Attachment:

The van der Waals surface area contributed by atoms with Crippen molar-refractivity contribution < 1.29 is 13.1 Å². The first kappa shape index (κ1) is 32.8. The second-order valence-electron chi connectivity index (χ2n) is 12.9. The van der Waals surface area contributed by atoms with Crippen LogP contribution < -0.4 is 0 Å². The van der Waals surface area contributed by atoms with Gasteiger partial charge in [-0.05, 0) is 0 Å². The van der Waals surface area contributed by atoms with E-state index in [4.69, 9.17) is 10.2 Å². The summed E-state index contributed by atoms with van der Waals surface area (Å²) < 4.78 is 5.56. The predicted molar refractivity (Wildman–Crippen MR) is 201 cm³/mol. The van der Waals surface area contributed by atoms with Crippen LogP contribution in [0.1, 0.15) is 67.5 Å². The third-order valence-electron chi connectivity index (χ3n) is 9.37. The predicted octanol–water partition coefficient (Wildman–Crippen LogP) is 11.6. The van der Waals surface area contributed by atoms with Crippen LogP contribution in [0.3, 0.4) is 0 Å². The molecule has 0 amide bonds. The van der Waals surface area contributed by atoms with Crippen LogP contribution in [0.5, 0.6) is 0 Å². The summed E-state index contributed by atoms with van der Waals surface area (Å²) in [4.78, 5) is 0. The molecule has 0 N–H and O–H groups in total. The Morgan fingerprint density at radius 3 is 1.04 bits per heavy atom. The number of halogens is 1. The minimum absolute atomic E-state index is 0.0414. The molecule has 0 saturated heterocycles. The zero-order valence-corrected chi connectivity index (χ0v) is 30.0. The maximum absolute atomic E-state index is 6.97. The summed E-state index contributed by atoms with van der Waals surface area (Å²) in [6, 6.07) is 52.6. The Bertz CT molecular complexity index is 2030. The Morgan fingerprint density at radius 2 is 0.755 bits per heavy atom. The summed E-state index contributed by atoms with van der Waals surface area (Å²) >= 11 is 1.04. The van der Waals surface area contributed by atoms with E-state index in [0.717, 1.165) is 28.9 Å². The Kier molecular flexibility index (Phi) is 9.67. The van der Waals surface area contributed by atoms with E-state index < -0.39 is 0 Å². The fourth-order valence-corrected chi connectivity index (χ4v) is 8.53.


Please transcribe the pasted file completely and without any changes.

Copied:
The van der Waals surface area contributed by atoms with Crippen molar-refractivity contribution < 1.29 is 13.1 Å². The first kappa shape index (κ1) is 32.8. The second-order valence-electron chi connectivity index (χ2n) is 12.9. The van der Waals surface area contributed by atoms with Crippen LogP contribution < -0.4 is 0 Å². The van der Waals surface area contributed by atoms with Gasteiger partial charge in [-0.05, 0) is 0 Å². The van der Waals surface area contributed by atoms with E-state index in [4.69, 9.17) is 10.2 Å². The summed E-state index contributed by atoms with van der Waals surface area (Å²) < 4.78 is 5.56. The predicted molar refractivity (Wildman–Crippen MR) is 201 cm³/mol. The van der Waals surface area contributed by atoms with Crippen LogP contribution in [0.1, 0.15) is 67.5 Å². The third-order valence-electron chi connectivity index (χ3n) is 9.37. The predicted octanol–water partition coefficient (Wildman–Crippen LogP) is 11.6. The van der Waals surface area contributed by atoms with Crippen LogP contribution in [0.3, 0.4) is 0 Å². The molecule has 0 amide bonds. The van der Waals surface area contributed by atoms with Crippen LogP contribution in [0.5, 0.6) is 0 Å². The summed E-state index contributed by atoms with van der Waals surface area (Å²) in [4.78, 5) is 0. The molecule has 0 N–H and O–H groups in total. The Morgan fingerprint density at radius 3 is 1.04 bits per heavy atom. The number of halogens is 1. The minimum absolute atomic E-state index is 0.0414. The molecule has 0 saturated heterocycles. The zero-order valence-corrected chi connectivity index (χ0v) is 30.0. The maximum absolute atomic E-state index is 6.97. The summed E-state index contributed by atoms with van der Waals surface area (Å²) in [6, 6.07) is 52.6. The Bertz CT molecular complexity index is 2030. The Morgan fingerprint density at radius 2 is 0.755 bits per heavy atom. The summed E-state index contributed by atoms with van der Waals surface area (Å²) >= 11 is 1.04. The van der Waals surface area contributed by atoms with E-state index in [0.717, 1.165) is 28.9 Å². The Kier molecular flexibility index (Phi) is 9.67. The van der Waals surface area contributed by atoms with E-state index < -0.39 is 0 Å². The fourth-order valence-corrected chi connectivity index (χ4v) is 8.53.